Electromagnetic glass automatically tints when heat from direct sunlight warms the glass.  The shading results in a lower solar gain (heat load) for the building. These features combine translucent functionality and energy efficiency in one elegant solution.

 

Image (Dynamic-Glass)
Features of dynamic glass windows combine translucent functionality and energy efficiency in one elegant solution

 

Level 4: Remote "needs-sensing" systems

The following Level 4 technology solutions include current market solutions and blue-sky future concepts to explore.

A—Remote mobile security is currently available in nation’s markets as evidenced by numerous products integrating digital image, sound capture, and two-way communications with access controls and emergency service provider notifications.

B—Remote sensing functionality for lighting and HVAC systems integrates with the mobile security features above, allowing control of several house specific operating systems. This is like a programmable 24-hour setback thermostat, to mirror in-home occupant behaviors, which can operate remotely from your cell phone. Sensors can also detect leaks or system trouble signals, alerting users to issues before major damage or complete failure occurs.

C—Precise point of use delivery designs promote water use efficiency and energy conservation, through trunk, branch and twig pipe sizing coupled with a primary (centrally located) and secondary waters heater closer to the point of use. When coupled with a demand pump, water is no longer wasted.

D—Power generation and energy conservation blend solutions above with sustainable building designs. Passive-haus designs are super insulated buildings with “DOIVM” driven design attributes. DOIVM is an acronym from Chris Prelitz defined as Daylighting, Orientation, Insulation, Ventilation and Mass.

Biomimicry implies designing with nature, by replicating and adapting products from nature in building solutions. Ornilux® Bird Protection Glass which mimics the UV reflective qualities of spiders’ webs, which is meant to prevent bird collisions into large windows. Tubercle Airfoils (WaterPower Tubercle Technology), modeled after tubercles or ridges on a whales’ flippers, improve the effectiveness of rotating devices such as wind generation towers, resulting in lower drag and enhanced stable lift.

Level 5: Lifestyle predictive behaviors

Lifestyle predictive behaviors is a programmed set of parameters for all the above referenced technology solutions, which recognize changing needs over time.  Community-wide examples include themed, age-specific active adult master-planned communities with a wide array of physical and social recreational programs. Home specific examples include universal designs for aging in place. And even one step further is embracing bau-biologie, or healthy home designs to respect and respond to these age-related lifestyles.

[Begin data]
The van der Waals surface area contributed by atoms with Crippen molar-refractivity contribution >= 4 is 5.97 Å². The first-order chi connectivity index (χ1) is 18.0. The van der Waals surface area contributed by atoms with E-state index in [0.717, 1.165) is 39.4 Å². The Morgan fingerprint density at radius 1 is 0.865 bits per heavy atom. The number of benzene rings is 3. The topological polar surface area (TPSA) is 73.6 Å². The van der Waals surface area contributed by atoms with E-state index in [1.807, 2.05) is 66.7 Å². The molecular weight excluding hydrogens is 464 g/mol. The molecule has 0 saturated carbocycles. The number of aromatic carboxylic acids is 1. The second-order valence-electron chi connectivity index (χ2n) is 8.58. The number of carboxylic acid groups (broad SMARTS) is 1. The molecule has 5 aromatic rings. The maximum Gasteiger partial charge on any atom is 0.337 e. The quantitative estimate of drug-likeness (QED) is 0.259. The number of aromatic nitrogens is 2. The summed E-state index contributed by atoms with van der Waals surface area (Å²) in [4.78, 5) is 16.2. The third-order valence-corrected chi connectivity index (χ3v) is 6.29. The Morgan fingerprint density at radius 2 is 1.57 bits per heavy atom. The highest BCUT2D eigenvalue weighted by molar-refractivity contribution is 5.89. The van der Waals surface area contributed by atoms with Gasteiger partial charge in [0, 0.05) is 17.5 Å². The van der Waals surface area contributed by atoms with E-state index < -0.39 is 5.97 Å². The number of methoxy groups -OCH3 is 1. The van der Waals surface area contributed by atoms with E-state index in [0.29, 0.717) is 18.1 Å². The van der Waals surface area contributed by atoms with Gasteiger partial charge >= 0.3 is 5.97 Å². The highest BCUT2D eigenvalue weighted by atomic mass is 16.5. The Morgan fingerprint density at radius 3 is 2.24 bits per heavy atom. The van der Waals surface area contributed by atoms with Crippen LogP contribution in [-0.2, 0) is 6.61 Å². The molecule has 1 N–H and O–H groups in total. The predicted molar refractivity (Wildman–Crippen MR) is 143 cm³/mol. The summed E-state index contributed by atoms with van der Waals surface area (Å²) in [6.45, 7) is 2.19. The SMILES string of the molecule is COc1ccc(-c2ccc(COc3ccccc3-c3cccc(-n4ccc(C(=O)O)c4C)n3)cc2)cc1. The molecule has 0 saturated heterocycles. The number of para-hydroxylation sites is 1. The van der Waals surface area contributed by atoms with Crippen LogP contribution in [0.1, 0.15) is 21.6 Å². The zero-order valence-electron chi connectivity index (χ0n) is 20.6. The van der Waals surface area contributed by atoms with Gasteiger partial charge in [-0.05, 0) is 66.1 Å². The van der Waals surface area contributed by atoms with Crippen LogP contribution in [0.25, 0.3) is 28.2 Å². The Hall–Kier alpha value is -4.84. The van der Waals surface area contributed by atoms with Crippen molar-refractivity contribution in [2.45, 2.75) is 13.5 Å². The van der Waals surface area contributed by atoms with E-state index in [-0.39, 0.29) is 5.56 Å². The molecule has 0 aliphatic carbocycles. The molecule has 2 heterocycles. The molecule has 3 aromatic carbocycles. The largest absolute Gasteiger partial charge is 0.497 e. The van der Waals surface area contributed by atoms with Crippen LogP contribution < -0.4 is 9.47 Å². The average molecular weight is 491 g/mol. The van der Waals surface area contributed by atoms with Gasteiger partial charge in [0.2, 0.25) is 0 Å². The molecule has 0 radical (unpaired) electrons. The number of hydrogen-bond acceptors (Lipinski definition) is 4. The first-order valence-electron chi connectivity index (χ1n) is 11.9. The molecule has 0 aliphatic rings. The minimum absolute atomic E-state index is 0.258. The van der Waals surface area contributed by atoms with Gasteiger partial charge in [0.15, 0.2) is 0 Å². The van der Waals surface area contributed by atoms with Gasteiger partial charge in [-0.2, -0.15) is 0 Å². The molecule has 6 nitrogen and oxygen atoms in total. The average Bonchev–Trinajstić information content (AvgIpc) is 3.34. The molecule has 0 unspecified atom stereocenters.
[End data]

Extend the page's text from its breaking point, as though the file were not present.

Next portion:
Community-wide technology systems through the combination of the outside internet with inside “intra-nets” promotes communication connectivity. Hotels and condo towers already have internal safety communication systems to alert guests and residences of pending life-threatening events.

Level 6:  Community-wide systems

The next stage, Level 6 will further expand our communication needs through more elaborate connections. Social media, for example, has already diversified its platforms to include a myriad of sub-groups for travel, dating, politics, cooking, and so forth… drawing in more users. 

The evolution of human settlements is changing dramatically and at ever-increasing speed. These trends are empowered by the existence of private property rights (in hardware and software technology), our legal institutions supporting private property, and advancements in transportation and communication systems.

For centuries, the culture of British and European bell ringers was among the earliest forms of community communication systems (Level Zero). They called us to wake, to pray, to work, to arms, to feast and, in times of crisis, to come together.

“Above all, bells are the sound of freedom and peace as in World War II they hung silently until the day they could ring in the peace.” The architectural design of the church towers was also intended to magnify and send out sound waves to the village’s furthest dwellings. Bell ringers in church towers provided the earliest “internet of the day,” given everyone lived within hearing range of the bells. 

Thinking beyond these ideas, American builders are well positioned to take advantage of innovative products and principles from Europe. These solutions are making their way into our commercial and residential construction market. Time will tell if builders will adopt them, but we think they will!

What’s in your tool box?

 


About the Author

Don Neff is the President of LJP Construction Services. Headquartered in Irvine, CA, LJP Construction Services has been at the forefront of the quality assurance movement on behalf of builder and insurance clients for nearly 25 years, raising the QA bar and pushing the limits of quality control. Since being founded, LJP Construction Services has assisted 2,000 commercial and residential clients worldwide including builders that have constructed more than 100,000 homes throughout the US. More recently, LJP has tracked construction inspection data coast-to-coast over the past two years with its new CaptureQA® digital app, monitoring construction of all building types. LJP’s services also include owner representation, risk management consulting through the entire construction process, and asset management.

For more information, visit www.ljpltd.com.